A Not many. Aetna has a published policy titled Corneal Remodeling. This policy was slated for review in January, 2017. It includes the following information regarding the medical necessity of CXL:
“Collagen Cross-Linking for Keratoconus: Aetna considers epithelium-off photochemical collagen cross-linkage using riboflavin and ultraviolet A medically necessary for keratoconus and keratectasia. Photochemical collagen cross-linkage is considered experimental and investigational for all other indications because its effectiveness for other indications has not been established. Epithelium-on (transepithelial) collagen cross-linkage is considered experimental and investigational for keratoconus, keratectasia, and all other indications. Performance of photochemical collagen cross-linkage in combination with other procedures (CXL-plus) (e.g., intrastromal corneal ring segments, PRK or phakic intraocular lens implantation) is considered experimental and investigational.”1

Q Are payment rates for CXL published?

A Commercial payers determine their own unique reimbursement rates; rarely do they publish them. The Medicare Physician Fee Schedule doesn’t publish reimbursement rates for Category III codes. Medicare does publish facility rates for ambulatory surgery centers and for hospital outpatient departments for Category III codes. In 2017, the national ASC reimbursement rate for 0402T is $418; for the HOPD it is $774. This includes all equipment and supplies used during the procedure.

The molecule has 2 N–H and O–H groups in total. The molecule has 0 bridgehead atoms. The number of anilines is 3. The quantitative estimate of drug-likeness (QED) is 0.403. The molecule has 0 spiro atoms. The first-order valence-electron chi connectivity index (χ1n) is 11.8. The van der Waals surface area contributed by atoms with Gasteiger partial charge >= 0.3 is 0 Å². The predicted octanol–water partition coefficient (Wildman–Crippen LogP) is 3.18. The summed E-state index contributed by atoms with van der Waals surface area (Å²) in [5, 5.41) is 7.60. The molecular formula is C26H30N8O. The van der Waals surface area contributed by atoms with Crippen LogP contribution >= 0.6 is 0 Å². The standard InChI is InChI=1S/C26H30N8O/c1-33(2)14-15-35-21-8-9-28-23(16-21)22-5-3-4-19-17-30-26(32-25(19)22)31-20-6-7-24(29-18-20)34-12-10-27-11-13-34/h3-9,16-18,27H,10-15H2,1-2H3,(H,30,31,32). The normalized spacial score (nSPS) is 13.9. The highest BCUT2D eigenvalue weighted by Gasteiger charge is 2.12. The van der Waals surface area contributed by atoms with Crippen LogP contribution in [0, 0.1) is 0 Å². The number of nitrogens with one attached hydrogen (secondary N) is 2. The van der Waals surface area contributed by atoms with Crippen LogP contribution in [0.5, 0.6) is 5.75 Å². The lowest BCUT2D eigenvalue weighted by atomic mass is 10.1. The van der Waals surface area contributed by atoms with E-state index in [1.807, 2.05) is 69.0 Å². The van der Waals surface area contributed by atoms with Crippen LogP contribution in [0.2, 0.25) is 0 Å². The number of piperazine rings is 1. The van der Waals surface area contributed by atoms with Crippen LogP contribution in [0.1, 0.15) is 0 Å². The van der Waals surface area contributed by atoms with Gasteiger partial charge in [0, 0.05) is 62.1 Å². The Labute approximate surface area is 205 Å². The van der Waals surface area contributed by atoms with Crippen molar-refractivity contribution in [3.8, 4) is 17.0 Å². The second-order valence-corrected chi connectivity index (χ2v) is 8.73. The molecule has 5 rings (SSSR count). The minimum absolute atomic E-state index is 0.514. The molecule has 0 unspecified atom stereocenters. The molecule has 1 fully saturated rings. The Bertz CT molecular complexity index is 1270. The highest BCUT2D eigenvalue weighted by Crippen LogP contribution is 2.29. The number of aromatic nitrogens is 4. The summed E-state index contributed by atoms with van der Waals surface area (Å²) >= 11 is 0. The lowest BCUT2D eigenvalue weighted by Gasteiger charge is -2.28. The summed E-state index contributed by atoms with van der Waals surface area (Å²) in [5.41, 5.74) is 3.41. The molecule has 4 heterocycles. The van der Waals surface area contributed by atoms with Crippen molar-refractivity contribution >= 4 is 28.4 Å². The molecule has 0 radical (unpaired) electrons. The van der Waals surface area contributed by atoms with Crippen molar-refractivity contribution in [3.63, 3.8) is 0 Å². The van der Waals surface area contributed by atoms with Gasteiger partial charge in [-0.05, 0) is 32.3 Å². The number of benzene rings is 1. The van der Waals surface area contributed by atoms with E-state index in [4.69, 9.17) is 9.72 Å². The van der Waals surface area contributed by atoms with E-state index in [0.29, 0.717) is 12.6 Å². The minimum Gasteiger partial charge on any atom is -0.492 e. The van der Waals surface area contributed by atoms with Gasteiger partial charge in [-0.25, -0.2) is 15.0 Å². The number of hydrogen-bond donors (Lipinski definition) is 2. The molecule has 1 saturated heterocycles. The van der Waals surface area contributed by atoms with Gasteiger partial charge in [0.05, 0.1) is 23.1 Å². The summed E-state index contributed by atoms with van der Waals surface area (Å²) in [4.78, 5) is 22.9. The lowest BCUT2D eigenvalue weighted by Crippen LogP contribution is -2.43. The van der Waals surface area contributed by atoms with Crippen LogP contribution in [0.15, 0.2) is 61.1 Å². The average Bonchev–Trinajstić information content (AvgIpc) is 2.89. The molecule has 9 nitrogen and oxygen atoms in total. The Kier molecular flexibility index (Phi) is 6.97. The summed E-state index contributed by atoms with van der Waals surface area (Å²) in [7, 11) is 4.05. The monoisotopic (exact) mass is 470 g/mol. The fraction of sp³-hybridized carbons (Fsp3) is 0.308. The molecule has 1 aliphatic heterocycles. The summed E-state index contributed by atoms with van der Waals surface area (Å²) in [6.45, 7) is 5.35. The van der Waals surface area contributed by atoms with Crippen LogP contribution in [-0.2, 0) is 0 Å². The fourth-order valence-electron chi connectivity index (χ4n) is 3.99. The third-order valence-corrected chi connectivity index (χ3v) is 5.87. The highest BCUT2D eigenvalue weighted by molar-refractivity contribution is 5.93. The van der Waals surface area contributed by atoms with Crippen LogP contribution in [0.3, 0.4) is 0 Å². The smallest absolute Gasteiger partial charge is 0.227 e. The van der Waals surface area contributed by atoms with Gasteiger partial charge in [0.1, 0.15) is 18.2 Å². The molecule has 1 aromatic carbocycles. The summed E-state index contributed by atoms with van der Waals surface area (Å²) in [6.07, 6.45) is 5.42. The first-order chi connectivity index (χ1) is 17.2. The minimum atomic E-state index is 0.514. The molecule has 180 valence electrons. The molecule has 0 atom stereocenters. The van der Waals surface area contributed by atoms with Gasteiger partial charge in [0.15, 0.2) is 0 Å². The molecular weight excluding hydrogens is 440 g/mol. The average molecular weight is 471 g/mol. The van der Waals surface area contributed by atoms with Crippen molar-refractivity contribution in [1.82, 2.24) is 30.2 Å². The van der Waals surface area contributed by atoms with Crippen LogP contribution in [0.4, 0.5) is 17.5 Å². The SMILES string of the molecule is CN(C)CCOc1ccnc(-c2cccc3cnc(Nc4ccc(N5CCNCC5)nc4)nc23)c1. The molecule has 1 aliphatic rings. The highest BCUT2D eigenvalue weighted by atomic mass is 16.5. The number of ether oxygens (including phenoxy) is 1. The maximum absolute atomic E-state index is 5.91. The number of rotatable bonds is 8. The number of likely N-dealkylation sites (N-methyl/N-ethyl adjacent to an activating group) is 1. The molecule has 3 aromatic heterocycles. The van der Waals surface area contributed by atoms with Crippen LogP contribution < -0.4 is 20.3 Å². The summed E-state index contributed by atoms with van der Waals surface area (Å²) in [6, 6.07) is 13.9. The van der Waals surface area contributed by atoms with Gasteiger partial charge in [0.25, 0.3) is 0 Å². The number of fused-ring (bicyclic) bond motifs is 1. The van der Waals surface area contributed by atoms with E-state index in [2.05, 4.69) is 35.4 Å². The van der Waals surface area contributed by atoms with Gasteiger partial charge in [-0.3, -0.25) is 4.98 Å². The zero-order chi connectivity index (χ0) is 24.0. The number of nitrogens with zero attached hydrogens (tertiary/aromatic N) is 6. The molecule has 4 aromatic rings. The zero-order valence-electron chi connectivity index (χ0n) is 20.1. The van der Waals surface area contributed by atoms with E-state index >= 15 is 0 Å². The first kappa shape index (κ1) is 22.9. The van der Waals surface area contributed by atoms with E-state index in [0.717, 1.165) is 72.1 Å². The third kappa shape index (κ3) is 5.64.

Q May patients be charged for the procedure if insurance coverage is unlikely?

A Yes, patients may be asked to pay for the procedure as long as the patient is informed before the procedure. Explain to the patient why CXL is necessary, and that Medicare or other third-party payers will likely deny the claim. Ask the patient to assume financial responsibility for the charge. A financial waiver can take several forms, depending on insurance:

• An Advance Beneficiary Notice of Noncoverage is required for services where Part B Medicare coverage is ambiguous or doubtful, and may be useful where a service is never covered. You may collect your fee from the patient at the time of service or wait for a Medicare denial. If both the patient and Medicare pay, promptly refund the patient or show why Medicare paid in error.

• For Part C Medicare (Medicare Advantage), determination of benefits is required to identify beneficiary financial responsibility prior to performing non-covered services; MA Plans may have their own waiver processes.

• For commercial insurance beneficiaries, a Notice of Exclusion from Health Plan Benefits is an alternative to an ABN. The patient may be asked to pay in full for the procedure and should the payer provide coverage, the patient receives a refund.

Q If insurance provides reimbursement but the rate is extremely low, what recourse exists?

A Unfortunately, if you are a contracted provider with the payer, you are required to accept the allowed amount as payment in full. You may submit an appeal to the payer providing cost details and request additional funds.   REVIEW

Ms. McCune is vice pres­ident of the Cor­coran Con­sult­ing Group. Con­tact her at DMcCune@corcoranccg.com.

1. http://www.aetna.com/cpb/medical/data/1_99/0023.html accessed 20 March 2017.